Cuphead. Persona 5. Undertale. Sunset Riders. The Legend of Zelda. Fans know these titles first and foremost as video games, but they all have something else in common, too: each of them has inspired a vinyl record that has charted on the Billboard 200.
iam8bit, the first label dedicated predominantly to vinyl video game soundtracks, told me that they’ve sold 200,000 albums to date, a number that includes six Billboard chart-toppers (the titles above plus a record based on the animated show Steven Universe).
“When we first started minting vinyl in 2010, iam8bit was the only label dedicated to producing videogame soundtracks on wax,” co-owners Jon M. Gibson and Amanda White told me in an email interview. “Vinyl was something that was trending upwards in the music industry, but still it took a beat to recognize that this would become a major thing for videogame soundtracks.”
“There’s definitely been an upsurge of interest, and we are proud to have been on the ground floor,” Gibson and White added.
Video Games And The Vinyl Revival
This coincided with the early history of video games: the widely-popular Atari 2600 was first released in 1977, followed by the iconic Nintendo Entertainment System first released in 1983. So it’s no surprise that when every other type of music was recorded on vinyl, video game soundtracks were, too.
According to fan resource VGMdb [Video Game Music Database], one of the first available examples of video game music on vinyl was recorded in 1978. Yellow Magic Orchestra’s self-titled record included remixes from arcade games Space Invaders and Circus. Into the ‘80s, remixes gave way to licensed music from video game creators themselves, including Donkey Kong in ‘83 and the Super Mario Bros. Original Soundtrack in ‘86.
According to Jayson Napolitano at Destructoid, there were roughly 119 video game soundtracks released on vinyl in the ‘80s. But this dramatic number gave way to just over 40 in the ‘90s. What happened? By 1988, vinyl was on the outs in exchange for a portable new format called the compact disc, which itself was soon eclipsed by an even more accessible format—online file-sharing and mp3s in the late ‘90s. For a while, convenience was king, but by 2010, audiophiles began to return to the uniquely rich, retro appeal of vinyl records.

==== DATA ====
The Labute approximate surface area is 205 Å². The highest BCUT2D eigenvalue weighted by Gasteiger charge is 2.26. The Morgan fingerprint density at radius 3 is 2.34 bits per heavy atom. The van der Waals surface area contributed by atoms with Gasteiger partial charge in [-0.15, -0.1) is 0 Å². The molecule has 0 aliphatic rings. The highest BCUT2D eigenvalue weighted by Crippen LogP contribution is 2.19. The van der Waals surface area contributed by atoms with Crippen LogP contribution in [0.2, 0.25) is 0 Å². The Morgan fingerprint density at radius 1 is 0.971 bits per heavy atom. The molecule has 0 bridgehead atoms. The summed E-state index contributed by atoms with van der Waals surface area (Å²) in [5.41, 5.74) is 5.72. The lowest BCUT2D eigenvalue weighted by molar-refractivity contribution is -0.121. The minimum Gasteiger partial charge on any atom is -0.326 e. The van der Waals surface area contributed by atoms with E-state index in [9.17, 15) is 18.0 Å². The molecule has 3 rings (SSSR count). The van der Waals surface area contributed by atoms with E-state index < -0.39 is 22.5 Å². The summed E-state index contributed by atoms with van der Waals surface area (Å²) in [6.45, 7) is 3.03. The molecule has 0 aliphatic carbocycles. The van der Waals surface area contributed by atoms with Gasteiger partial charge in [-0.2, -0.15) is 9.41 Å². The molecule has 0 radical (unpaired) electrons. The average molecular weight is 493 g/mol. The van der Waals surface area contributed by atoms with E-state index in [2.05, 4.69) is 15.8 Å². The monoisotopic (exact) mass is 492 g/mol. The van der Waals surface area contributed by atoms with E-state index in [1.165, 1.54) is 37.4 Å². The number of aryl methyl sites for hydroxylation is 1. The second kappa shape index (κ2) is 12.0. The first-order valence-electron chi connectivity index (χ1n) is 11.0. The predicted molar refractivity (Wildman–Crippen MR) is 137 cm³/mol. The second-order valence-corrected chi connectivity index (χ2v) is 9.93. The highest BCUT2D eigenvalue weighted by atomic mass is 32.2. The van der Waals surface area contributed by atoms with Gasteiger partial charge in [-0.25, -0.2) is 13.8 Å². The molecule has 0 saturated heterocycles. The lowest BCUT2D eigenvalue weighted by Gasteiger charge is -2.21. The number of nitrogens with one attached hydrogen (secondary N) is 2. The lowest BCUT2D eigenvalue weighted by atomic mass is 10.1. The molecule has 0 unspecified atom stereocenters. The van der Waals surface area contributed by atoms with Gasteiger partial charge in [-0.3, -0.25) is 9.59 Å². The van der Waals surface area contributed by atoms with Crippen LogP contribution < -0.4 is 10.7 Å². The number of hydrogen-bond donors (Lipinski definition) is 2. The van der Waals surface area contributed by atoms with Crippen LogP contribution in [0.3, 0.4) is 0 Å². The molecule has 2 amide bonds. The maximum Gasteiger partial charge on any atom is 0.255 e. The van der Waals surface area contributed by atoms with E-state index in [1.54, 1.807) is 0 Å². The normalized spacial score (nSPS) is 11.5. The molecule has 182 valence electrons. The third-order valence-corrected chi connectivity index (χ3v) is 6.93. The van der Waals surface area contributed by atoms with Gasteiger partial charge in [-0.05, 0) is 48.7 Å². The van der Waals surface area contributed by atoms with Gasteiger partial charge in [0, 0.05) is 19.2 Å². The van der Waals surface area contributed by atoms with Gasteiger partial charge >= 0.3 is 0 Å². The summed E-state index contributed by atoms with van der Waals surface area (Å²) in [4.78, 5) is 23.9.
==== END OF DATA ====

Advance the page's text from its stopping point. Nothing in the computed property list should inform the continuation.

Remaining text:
“Vinyl is a medium that causes you to slow down, be in the moment, and pay attention to what you’re doing,” Gibson and White told me. “You can’t drop a record on the floor without consequences. You can’t just push a button and make it play. You have to exhibit both sensitivity and care in order to have vinyl populate your ears with the lushness of its analog sound.”
With more than 100 video game soundtracks released since 2010, it’s safe to say both supply and demand have returned to those ‘80s numbers. Today, the vinyl revival is in full swing.
Video Game Vinyl Today
For video game fans, newer doesn’t always mean better. Far from it: even with access to today’s best graphics, older games are lauded as “retro” and still get lots of love. So perhaps it’s no wonder that gamers are some of the most fervent new adopters of classic vinyl technology.
Thousands of collectors gather on forums like Reddit’s VGMvinyl and Facebook’s Video Game Vinyl Collectors repeating the same refrains in praise of analog formats. Connoisseurs point to not just better music quality but—thanks to albums’ enlarged real estate for illustrative covers and graphic design—increased collectability as their reason for the hobby.
Noah Lane, the Director of Licensing with video game merchandise company Fangamer, said visuals are a major focus whenever Fangamer decides to release a new album.
“We focus heavily on art and design,” said Lane. “We’ll typically consider what artistic style or approach would best evoke the game and then choose an artist to bring that vision to life… Artists also love working with vinyl because it’s essentially a blank canvas with very few of the limitations that come with other products.”
Lane said that, while mastering and audio quality remain top priorities, Fangamer designs vinyl with the consideration that fans may choose to use the albums as artistic collectibles only.
“We recognize that many soundtracks will remain unopened, so we strive to create a product that’s worthy of being displayed in someone’s home,” Lane told me. “A good example is our most recent release of Delatarune Chapter 1, designed by Ade. They made tons of gorgeous new art just for the vinyl, with lots of fun references to the game all throughout. It is absolutely worthy of framing and hanging on a wall.”
iam8bit’s strategy reflects this sentiment as well, treating video game vinyl as a highly collectible item. Some of their pressings remain limited edition, like the 1,000-copy runs of some titles including Florence and Sunset Riders, plus a focus on brightly colored vinyl and custom-illustrated art throughout the album cover and interior. It’s not altogether different from the way video games themselves are sold today—just look at the multiple pricey limited-edition collectibles for upcoming titles like the re-release of Final Fantasy VII.
See also: ‘Final Fantasy VII Remake’ Gets A New Trailer And Shows Off Its Various Limited Editions
Are video games art? The thriving resurgence of video game vinyl is just another data point in favor. Video game music is proving itself to be just as collectible as video games themselves, and it indicates fans’ value of games and their attributes for their artistic merits.
“[Vinyl is] an area where we expend a great deal of time and care. We’re collectors ourselves, and we want nothing more than to make the musicians, game developers, and fans happy,” said Lane.